Christmas cheer in your checkbook: Nevadans made more in Q3 2006 |

Christmas cheer in your checkbook: Nevadans made more in Q3 2006

Becky Bosshart
Appeal Staff Writer

Put this in your stocking: Nevadans made more money in Q3 2006, not only that, but our incomes exceeded National Price Index inflation, which fell to 0.6 percent in the third quarter, down from 1 percent in the second.

That little nugget of glory definitely deserves attention, maybe even an eggnog toast. The U.S. Bureau of Economic Analysis reported Q3 numbers this week. U.S personal income growth grew 1.4 percent, and leading the pack were seven of the fastest-growing states in the U.S., which includes Nevada.

This news comes just in time for all of us who splurged this holiday season because of increased salaries or investment returns (or those who spent, despite either of those).

The Silver State, Arizona, Utah, Louisiana, New Mexico, Texas and Wyoming share a still expanding construction sector that contrasts with declining construction earnings in most of the rest of the country.

I’m interested in one thing: what’s up with Arizona? We learned this week Nevada was bumped as the fastest-growing state in the nation by our southeastern neighbor. The Associated Press reported Arizona topped Nevada’s growth rate by 0.1 percent, according to estimates released Thursday by the Census Bureau.

I’ve seen Arizona; it’s all right. It doesn’t have our beautiful blue lake and breathtaking, snowy mountain vistas, but, hey, that’s not for everybody. This leads me to one conclusion: there must be some cheap housing in their desert.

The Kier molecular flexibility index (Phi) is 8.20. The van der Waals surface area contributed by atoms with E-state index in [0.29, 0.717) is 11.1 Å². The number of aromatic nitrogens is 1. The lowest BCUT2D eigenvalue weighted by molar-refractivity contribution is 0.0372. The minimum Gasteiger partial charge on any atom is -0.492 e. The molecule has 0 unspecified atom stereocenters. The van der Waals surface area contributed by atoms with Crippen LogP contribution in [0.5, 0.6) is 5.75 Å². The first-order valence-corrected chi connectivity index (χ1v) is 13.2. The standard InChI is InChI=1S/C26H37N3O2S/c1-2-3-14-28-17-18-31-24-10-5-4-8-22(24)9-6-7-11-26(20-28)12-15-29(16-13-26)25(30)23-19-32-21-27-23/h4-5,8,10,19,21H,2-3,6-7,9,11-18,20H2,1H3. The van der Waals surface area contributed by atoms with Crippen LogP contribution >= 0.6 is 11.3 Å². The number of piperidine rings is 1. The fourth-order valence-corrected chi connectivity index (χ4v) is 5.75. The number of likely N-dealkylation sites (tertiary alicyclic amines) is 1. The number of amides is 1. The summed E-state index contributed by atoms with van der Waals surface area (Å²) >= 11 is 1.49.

Nevada received its influx from ex-Californians seeking less-expensive housing and a better business climate. They got it – and drove up the market for the rest of us struggling middle-income earners who could’ve afforded that $250,000 home in a few years, before it became a $350,000 home.

Northern Nevada needs a second look. At first it looks like the typical high- desert region. Then you see the beautiful skylines and low land values.

According to the Census Bureau, Nevada’s population grew 3.5 percent from July 1, 2005, to July 1, 2006, when it gained 83,228 new residents to reach 2.49 million, according to AP.

All these forest dwellers decided they could live without the trees if the price is right.

Arizona grew by 213,311 residents to more than 6.16 million. The nation as a whole grew 1 percent, or 2.89 million, to 299.39 million people during that time, the report said.

Perhaps this will be the saving grace for Nevadans. Out-of-state home gobblers with hefty pockets will start looking to Utah’s appreciating market.

They’ll consider the sprawling suburbs of Phoenix.

Maybe with a little less national attention, some Nevadans will finally be able to own property in their own state with those higher salaries.

• Contact reporter Becky Bosshart at or 881-1212.